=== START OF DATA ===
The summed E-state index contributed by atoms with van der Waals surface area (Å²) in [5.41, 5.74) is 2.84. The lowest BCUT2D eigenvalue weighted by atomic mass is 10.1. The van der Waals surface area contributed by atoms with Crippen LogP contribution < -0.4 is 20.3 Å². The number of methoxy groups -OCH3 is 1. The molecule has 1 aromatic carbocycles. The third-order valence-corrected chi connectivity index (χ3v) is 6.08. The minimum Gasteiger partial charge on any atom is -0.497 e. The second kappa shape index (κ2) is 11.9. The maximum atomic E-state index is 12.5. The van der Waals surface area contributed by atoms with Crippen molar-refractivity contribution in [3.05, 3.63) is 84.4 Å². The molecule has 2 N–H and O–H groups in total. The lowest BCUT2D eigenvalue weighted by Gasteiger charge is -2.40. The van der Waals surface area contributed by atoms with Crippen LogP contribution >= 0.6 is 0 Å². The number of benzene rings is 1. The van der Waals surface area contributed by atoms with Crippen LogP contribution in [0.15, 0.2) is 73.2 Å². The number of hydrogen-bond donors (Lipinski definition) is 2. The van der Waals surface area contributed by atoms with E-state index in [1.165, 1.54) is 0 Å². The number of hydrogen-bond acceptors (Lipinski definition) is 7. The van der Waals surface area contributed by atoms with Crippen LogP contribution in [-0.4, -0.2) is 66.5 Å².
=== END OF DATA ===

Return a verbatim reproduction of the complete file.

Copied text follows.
The summed E-state index contributed by atoms with van der Waals surface area (Å²) in [5.41, 5.74) is 2.84. The lowest BCUT2D eigenvalue weighted by atomic mass is 10.1. The van der Waals surface area contributed by atoms with Crippen LogP contribution < -0.4 is 20.3 Å². The number of methoxy groups -OCH3 is 1. The molecule has 1 aromatic carbocycles. The third-order valence-corrected chi connectivity index (χ3v) is 6.08. The minimum Gasteiger partial charge on any atom is -0.497 e. The second kappa shape index (κ2) is 11.9. The maximum atomic E-state index is 12.5. The van der Waals surface area contributed by atoms with Crippen molar-refractivity contribution in [3.05, 3.63) is 84.4 Å². The molecule has 2 N–H and O–H groups in total. The lowest BCUT2D eigenvalue weighted by Gasteiger charge is -2.40. The van der Waals surface area contributed by atoms with Crippen LogP contribution >= 0.6 is 0 Å². The number of benzene rings is 1. The van der Waals surface area contributed by atoms with Crippen LogP contribution in [0.15, 0.2) is 73.2 Å². The number of hydrogen-bond donors (Lipinski definition) is 2. The van der Waals surface area contributed by atoms with E-state index in [1.165, 1.54) is 0 Å². The number of hydrogen-bond acceptors (Lipinski definition) is 7. The van der Waals surface area contributed by atoms with Crippen LogP contribution in [-0.4, -0.2) is 66.5 Å².